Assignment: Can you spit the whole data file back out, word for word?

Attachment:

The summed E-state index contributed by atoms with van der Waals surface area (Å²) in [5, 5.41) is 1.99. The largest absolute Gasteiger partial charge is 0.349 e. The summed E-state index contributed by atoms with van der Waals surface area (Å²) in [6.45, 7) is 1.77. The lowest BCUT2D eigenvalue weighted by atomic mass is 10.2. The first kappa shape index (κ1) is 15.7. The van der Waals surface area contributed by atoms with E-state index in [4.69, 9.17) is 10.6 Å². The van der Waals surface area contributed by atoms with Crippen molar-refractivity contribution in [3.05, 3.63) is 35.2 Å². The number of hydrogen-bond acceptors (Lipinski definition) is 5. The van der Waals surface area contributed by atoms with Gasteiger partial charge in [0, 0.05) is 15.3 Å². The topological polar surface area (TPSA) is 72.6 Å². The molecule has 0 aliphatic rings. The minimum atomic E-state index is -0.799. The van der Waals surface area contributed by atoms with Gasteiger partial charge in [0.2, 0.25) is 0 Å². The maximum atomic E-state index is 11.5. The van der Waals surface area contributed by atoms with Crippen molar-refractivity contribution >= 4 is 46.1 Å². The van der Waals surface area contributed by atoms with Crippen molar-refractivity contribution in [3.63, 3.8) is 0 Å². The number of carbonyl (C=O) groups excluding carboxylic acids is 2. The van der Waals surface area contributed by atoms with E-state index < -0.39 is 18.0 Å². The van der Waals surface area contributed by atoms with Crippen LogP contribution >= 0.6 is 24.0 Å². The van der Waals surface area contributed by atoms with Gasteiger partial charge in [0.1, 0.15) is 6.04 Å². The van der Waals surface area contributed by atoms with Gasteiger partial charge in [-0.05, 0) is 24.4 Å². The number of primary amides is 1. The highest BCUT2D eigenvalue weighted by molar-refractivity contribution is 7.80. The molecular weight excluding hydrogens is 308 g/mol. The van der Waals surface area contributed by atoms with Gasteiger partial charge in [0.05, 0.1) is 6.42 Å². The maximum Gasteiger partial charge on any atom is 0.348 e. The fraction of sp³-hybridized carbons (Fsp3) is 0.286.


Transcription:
The summed E-state index contributed by atoms with van der Waals surface area (Å²) in [5, 5.41) is 1.99. The largest absolute Gasteiger partial charge is 0.349 e. The summed E-state index contributed by atoms with van der Waals surface area (Å²) in [6.45, 7) is 1.77. The lowest BCUT2D eigenvalue weighted by atomic mass is 10.2. The first kappa shape index (κ1) is 15.7. The van der Waals surface area contributed by atoms with E-state index in [4.69, 9.17) is 10.6 Å². The van der Waals surface area contributed by atoms with Crippen molar-refractivity contribution in [3.05, 3.63) is 35.2 Å². The number of hydrogen-bond acceptors (Lipinski definition) is 5. The van der Waals surface area contributed by atoms with Gasteiger partial charge in [0, 0.05) is 15.3 Å². The topological polar surface area (TPSA) is 72.6 Å². The molecule has 0 aliphatic rings. The minimum atomic E-state index is -0.799. The van der Waals surface area contributed by atoms with Gasteiger partial charge in [0.2, 0.25) is 0 Å². The maximum atomic E-state index is 11.5. The van der Waals surface area contributed by atoms with Crippen molar-refractivity contribution >= 4 is 46.1 Å². The van der Waals surface area contributed by atoms with Crippen molar-refractivity contribution in [3.63, 3.8) is 0 Å². The number of carbonyl (C=O) groups excluding carboxylic acids is 2. The van der Waals surface area contributed by atoms with E-state index < -0.39 is 18.0 Å². The van der Waals surface area contributed by atoms with Crippen LogP contribution >= 0.6 is 24.0 Å². The van der Waals surface area contributed by atoms with Gasteiger partial charge in [0.1, 0.15) is 6.04 Å². The van der Waals surface area contributed by atoms with Gasteiger partial charge in [-0.05, 0) is 24.4 Å². The number of primary amides is 1. The highest BCUT2D eigenvalue weighted by molar-refractivity contribution is 7.80. The molecular weight excluding hydrogens is 308 g/mol. The van der Waals surface area contributed by atoms with Gasteiger partial charge in [0.05, 0.1) is 6.42 Å². The maximum Gasteiger partial charge on any atom is 0.348 e. The fraction of sp³-hybridized carbons (Fsp3) is 0.286.